As a project manager, you rarely work alone. Having people on board with the right skills and personalities is paramount to meeting your goals and objectives. With the right team, you can conquer any deadline. But how do you build your perfect project team?
Every project is different. Still, some specific roles are essential for every project and company. In general, you will always need someone to fill in these parts for your project team:
6 people you need on your project
The guy or gal guiding the team, obtaining resources, overcoming challenges and proactively solving possible problems. In bigger companies, the team lead is often a project manager. When working in smaller teams, the team lead is likely to be someone who’s responsible for specific projects, thus making him a type of project owner.
The team lead sets both the client’s as well as the team’s expectations and makes sure all the project stakeholders are on the same page. They also closely track the budget and the team’s progress to set realistic deadlines.
Subject matter expert:
The type of specialists responsible for creating and delivering the project. They have expertise in different areas of a project. Think about developers, designers or contractors, depending on the industry you’re working in.
Business analyst, product owner or active stakeholder:
Whether it comes to mapping the requirements for a project, documenting user stories or pouring information into reports, you need someone to track the deliverables of your work. This valuable team member keeps the customer in mind and makes sure you maximise your ROI.
For smaller teams and projects, this role is often picked up by the team lead. Still, if you have the resources, it can be worthwhile to include someone else who has a helicopter view on the entire project.
It’s always interesting to include other people in your project. Professional expertise only goes so far. Oftentimes, when you’re knee-deep in a project, you can be blind to certain issues. That’s why it’s useful to involve a broad variety of people with an open mindset like users, portfolio managers or even investors, who might bring new approaches to the table.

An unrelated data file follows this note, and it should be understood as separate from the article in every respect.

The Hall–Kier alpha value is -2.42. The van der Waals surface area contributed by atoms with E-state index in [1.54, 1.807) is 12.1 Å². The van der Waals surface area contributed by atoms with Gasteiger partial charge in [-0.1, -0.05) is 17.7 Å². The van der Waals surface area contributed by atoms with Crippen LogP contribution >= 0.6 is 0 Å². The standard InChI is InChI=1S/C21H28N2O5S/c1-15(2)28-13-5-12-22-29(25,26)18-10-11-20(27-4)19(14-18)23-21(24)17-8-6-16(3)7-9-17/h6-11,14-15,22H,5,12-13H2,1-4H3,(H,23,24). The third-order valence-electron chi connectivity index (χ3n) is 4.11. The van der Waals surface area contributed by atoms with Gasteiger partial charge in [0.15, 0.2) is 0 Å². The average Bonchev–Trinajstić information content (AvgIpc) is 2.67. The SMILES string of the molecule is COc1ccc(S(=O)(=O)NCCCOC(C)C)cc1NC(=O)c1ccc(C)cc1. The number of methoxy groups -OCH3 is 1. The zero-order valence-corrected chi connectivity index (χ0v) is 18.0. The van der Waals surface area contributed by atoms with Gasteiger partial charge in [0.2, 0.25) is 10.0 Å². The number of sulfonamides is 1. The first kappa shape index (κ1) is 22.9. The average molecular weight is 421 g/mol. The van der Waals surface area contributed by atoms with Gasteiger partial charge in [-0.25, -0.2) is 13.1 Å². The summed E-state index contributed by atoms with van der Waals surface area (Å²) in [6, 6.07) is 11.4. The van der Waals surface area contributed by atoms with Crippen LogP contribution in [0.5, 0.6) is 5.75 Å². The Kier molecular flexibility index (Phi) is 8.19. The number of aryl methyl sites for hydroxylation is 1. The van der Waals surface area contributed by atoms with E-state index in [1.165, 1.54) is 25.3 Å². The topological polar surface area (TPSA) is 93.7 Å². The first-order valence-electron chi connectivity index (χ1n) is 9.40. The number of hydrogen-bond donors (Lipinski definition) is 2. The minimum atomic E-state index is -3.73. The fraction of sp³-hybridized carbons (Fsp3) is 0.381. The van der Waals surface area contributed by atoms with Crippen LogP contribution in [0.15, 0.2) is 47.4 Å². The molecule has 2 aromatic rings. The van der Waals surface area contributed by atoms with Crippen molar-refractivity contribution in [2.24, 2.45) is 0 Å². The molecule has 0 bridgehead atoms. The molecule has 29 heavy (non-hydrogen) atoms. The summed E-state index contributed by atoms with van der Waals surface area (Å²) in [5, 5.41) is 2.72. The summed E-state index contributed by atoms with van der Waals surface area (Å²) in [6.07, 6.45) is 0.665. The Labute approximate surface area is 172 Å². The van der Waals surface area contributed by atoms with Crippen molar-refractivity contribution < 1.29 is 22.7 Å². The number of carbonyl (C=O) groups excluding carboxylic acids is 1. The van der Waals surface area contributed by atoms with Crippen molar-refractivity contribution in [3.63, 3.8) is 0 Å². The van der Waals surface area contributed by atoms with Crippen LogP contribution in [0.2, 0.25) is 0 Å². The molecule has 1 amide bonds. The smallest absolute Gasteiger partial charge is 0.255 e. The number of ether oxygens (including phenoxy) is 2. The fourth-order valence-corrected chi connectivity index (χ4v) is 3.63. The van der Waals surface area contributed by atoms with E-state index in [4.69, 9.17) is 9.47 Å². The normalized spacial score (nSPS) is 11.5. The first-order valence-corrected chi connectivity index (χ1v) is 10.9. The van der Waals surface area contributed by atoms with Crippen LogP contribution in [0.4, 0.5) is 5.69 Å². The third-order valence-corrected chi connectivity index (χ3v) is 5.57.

The role of the project sponsor is somewhat blurry for many people. It’s often confused with the customer or even the team lead, but unlike the customer, the sponsor usually is part of the performing organisation. The sponsor also appoints the project manager and/or provides support, therefore representing responsibilities related to management and mentorship.
The sponsor makes important decisions. Where the team lead can merely present necessary changes and his or her recommendations, the sponsor has the final say. He or she also controls the resources and secures the budget.
A customer is usually not a part of the performing organisation and pays for the project’s product. The customer defines the value of the project, so whether this role is filled in by an individual, a team or a third party, all customers should get a similar treatment. Aligning the goals of the project with the requirements of the customer is a necessary starting point.
Projects are delivered by people, for other people, which is important to keep in mind for a customer-centric approach.
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Assigning different roles
Having a clear understanding of project roles provides clarity and structure on both an individual as well as a group level. Your team members will get a better sense of which members are working on which tasks and can quickly follow up on feedback or questions. At the same time, a clear structure also helps you to create a feasible timeline.
Ideally, people’s talents correspond well with their team role and everyone understands how to achieve assigned tasks. A great midfielder doesn’t necessarily make a good attacker, so keep in mind that what some team members like to do, might not always be the same as what they’re good at.